30 Years After The Exxon Valdez Oil Spill – The Effects Still Linger

Source: Hakai Magazine/Tim Lydon 

Photo: Mr Karl/Unsplash

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Dig a shallow hole into certain beaches along Alaska’s Prince William Sound and you will still find oil from the 1989 Exxon Valdez spill. As your shovel scrapes through gravel, the crude will mix with the water seeping into the small hole.

The first time I did this was nine years ago, while visiting researchers studying the spill’s lingering impacts. Holding an oil-stained stone in my gloved hand, my mind flashed to March 24, 1989, when I first heard the news that the Exxon Valdez, a 300-meter tanker, had run aground on Bligh Reef. I was a college student in New York. As the spill and its chaotic aftermath unfolded on national news—with oil fouling 2,200 kilometers of coastline, killing wildlife and ruining livelihoods—my budding interest in environmental issues grew. That soon led to a seasonal job in Alaska.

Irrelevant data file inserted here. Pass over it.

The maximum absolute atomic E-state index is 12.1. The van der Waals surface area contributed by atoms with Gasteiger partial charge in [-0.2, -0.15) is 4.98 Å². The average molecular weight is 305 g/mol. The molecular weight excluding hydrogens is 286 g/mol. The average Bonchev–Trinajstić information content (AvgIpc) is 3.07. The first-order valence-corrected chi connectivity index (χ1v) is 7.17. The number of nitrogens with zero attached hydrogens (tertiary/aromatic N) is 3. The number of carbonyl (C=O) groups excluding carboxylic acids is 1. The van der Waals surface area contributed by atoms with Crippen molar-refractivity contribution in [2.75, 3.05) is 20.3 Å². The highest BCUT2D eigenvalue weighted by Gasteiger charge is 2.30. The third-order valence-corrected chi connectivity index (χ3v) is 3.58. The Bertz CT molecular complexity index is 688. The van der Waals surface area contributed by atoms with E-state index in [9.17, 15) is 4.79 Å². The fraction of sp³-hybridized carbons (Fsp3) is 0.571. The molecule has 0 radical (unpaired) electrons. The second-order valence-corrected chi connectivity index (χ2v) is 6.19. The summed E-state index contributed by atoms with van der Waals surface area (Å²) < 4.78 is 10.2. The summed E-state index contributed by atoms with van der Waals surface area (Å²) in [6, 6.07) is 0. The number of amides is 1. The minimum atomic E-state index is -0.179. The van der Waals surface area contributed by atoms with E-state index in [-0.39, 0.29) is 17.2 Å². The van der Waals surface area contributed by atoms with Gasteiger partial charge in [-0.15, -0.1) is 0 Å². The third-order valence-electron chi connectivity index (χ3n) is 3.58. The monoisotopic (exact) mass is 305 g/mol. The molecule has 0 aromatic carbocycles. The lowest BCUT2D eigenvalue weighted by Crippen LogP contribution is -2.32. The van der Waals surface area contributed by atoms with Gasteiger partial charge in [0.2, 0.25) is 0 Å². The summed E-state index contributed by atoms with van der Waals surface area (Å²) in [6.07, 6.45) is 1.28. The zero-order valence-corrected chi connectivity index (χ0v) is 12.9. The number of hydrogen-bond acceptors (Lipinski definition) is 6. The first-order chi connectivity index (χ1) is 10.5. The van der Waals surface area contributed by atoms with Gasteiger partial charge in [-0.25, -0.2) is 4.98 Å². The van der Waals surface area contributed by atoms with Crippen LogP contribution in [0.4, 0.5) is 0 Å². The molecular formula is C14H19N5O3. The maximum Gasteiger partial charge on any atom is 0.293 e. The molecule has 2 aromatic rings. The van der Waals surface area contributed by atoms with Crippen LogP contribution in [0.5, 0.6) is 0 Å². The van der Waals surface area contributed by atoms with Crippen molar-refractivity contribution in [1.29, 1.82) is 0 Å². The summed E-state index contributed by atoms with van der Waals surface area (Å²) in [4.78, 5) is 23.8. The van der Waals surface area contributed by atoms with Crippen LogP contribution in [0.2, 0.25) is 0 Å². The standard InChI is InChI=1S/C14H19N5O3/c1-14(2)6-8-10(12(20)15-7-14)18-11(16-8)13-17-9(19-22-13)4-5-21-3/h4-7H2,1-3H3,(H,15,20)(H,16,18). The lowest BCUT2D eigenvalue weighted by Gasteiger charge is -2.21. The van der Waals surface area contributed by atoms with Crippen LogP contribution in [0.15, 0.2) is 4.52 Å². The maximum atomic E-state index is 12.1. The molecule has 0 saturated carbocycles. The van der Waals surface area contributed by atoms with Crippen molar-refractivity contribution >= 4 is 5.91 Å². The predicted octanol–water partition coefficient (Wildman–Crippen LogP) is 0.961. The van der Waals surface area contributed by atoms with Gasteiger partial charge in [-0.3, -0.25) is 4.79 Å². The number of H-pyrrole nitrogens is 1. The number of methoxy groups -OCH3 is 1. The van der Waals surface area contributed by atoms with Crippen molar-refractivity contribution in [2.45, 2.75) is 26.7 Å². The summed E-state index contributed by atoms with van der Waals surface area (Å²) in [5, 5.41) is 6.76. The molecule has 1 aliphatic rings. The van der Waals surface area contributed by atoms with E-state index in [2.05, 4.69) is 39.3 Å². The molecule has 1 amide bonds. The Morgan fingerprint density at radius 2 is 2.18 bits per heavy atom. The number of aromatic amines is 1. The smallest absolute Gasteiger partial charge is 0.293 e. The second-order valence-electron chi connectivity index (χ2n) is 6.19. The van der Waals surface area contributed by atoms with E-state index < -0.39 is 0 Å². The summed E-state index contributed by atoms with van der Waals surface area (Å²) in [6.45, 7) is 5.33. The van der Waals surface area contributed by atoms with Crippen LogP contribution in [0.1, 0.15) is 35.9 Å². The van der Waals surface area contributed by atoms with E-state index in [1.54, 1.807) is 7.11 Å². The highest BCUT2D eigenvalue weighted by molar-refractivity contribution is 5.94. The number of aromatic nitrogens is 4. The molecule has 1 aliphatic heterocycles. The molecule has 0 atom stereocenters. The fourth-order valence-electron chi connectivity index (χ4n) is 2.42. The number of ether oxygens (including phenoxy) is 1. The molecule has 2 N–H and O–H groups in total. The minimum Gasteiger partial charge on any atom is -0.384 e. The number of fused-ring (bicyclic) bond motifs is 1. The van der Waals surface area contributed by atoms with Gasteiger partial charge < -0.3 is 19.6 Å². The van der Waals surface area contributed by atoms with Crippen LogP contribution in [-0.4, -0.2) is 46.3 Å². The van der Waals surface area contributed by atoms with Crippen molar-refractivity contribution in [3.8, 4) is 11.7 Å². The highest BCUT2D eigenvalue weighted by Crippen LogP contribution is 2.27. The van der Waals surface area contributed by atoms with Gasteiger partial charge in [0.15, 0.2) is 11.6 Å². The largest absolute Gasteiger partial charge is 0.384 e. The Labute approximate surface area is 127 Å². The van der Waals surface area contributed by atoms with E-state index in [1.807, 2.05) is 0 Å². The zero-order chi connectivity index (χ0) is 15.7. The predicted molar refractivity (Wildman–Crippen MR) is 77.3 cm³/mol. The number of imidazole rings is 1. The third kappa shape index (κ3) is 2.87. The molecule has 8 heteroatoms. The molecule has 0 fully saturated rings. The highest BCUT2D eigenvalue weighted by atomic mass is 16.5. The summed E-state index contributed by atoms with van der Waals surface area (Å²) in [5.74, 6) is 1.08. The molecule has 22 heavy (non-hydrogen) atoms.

Today, I teach a continuing education course about Prince William Sound to small groups of Alaskan teachers. For the class, we camp out on one of the sound’s scenic beaches. When I talk about the spill I invite participants who were there at the time to share their memories. Sometimes their recollections are accompanied by tears as they process events for the first time in years.

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Photo: Mr Karl/Unsplash

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